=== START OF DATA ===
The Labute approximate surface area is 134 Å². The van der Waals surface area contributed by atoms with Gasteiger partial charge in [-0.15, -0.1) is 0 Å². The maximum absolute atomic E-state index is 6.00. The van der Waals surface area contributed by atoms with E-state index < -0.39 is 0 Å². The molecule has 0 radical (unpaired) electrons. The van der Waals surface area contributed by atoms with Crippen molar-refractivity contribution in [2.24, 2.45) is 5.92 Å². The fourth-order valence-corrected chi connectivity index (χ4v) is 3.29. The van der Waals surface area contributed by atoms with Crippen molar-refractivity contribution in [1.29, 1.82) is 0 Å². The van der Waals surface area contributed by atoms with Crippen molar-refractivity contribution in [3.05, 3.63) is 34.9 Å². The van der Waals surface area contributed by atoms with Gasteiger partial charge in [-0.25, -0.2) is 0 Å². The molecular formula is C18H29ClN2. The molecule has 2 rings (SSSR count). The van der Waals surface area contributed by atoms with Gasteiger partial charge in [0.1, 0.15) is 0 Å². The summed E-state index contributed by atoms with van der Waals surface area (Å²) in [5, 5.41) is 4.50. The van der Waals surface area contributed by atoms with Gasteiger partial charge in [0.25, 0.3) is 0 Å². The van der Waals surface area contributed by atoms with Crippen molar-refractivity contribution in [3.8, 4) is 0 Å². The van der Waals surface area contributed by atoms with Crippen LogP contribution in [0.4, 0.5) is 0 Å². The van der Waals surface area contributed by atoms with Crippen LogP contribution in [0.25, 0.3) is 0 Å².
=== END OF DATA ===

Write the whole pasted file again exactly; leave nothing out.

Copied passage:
The Labute approximate surface area is 134 Å². The van der Waals surface area contributed by atoms with Gasteiger partial charge in [-0.15, -0.1) is 0 Å². The maximum absolute atomic E-state index is 6.00. The van der Waals surface area contributed by atoms with E-state index < -0.39 is 0 Å². The molecule has 0 radical (unpaired) electrons. The van der Waals surface area contributed by atoms with Crippen molar-refractivity contribution in [2.24, 2.45) is 5.92 Å². The fourth-order valence-corrected chi connectivity index (χ4v) is 3.29. The van der Waals surface area contributed by atoms with Crippen molar-refractivity contribution in [1.29, 1.82) is 0 Å². The van der Waals surface area contributed by atoms with Crippen molar-refractivity contribution in [3.05, 3.63) is 34.9 Å². The van der Waals surface area contributed by atoms with Gasteiger partial charge in [-0.25, -0.2) is 0 Å². The molecular formula is C18H29ClN2. The molecule has 2 rings (SSSR count). The van der Waals surface area contributed by atoms with Gasteiger partial charge in [0.1, 0.15) is 0 Å². The summed E-state index contributed by atoms with van der Waals surface area (Å²) in [5, 5.41) is 4.50. The van der Waals surface area contributed by atoms with Gasteiger partial charge in [0.25, 0.3) is 0 Å². The van der Waals surface area contributed by atoms with Crippen molar-refractivity contribution in [3.8, 4) is 0 Å². The van der Waals surface area contributed by atoms with Crippen LogP contribution in [0.4, 0.5) is 0 Å². The van der Waals surface area contributed by atoms with Crippen LogP contribution in [0.25, 0.3) is 0 Å².